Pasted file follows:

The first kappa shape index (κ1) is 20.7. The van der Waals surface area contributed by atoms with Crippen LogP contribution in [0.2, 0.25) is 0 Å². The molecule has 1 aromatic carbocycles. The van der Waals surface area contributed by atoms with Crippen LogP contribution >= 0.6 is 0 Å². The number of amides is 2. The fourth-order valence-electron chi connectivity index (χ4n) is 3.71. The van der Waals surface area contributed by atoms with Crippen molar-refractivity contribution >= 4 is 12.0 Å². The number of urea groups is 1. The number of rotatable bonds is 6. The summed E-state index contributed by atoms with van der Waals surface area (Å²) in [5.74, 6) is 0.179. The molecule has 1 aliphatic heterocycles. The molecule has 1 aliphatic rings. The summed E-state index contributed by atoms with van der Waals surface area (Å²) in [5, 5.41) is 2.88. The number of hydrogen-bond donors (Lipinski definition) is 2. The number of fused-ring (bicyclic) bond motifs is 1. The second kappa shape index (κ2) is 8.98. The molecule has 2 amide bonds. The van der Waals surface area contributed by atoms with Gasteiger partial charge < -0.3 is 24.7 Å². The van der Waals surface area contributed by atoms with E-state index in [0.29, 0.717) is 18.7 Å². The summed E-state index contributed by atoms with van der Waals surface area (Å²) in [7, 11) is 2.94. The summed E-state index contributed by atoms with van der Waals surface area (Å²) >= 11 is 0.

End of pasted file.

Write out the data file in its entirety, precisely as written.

The first kappa shape index (κ1) is 20.7. The van der Waals surface area contributed by atoms with Crippen LogP contribution in [0.2, 0.25) is 0 Å². The molecule has 1 aromatic carbocycles. The van der Waals surface area contributed by atoms with Crippen LogP contribution >= 0.6 is 0 Å². The number of amides is 2. The fourth-order valence-electron chi connectivity index (χ4n) is 3.71. The van der Waals surface area contributed by atoms with Crippen molar-refractivity contribution >= 4 is 12.0 Å². The number of urea groups is 1. The number of rotatable bonds is 6. The summed E-state index contributed by atoms with van der Waals surface area (Å²) in [5.74, 6) is 0.179. The molecule has 1 aliphatic heterocycles. The molecule has 1 aliphatic rings. The summed E-state index contributed by atoms with van der Waals surface area (Å²) in [5, 5.41) is 2.88. The number of hydrogen-bond donors (Lipinski definition) is 2. The number of fused-ring (bicyclic) bond motifs is 1. The second kappa shape index (κ2) is 8.98. The molecule has 2 amide bonds. The van der Waals surface area contributed by atoms with Gasteiger partial charge < -0.3 is 24.7 Å². The van der Waals surface area contributed by atoms with E-state index in [0.29, 0.717) is 18.7 Å². The summed E-state index contributed by atoms with van der Waals surface area (Å²) in [7, 11) is 2.94. The summed E-state index contributed by atoms with van der Waals surface area (Å²) >= 11 is 0.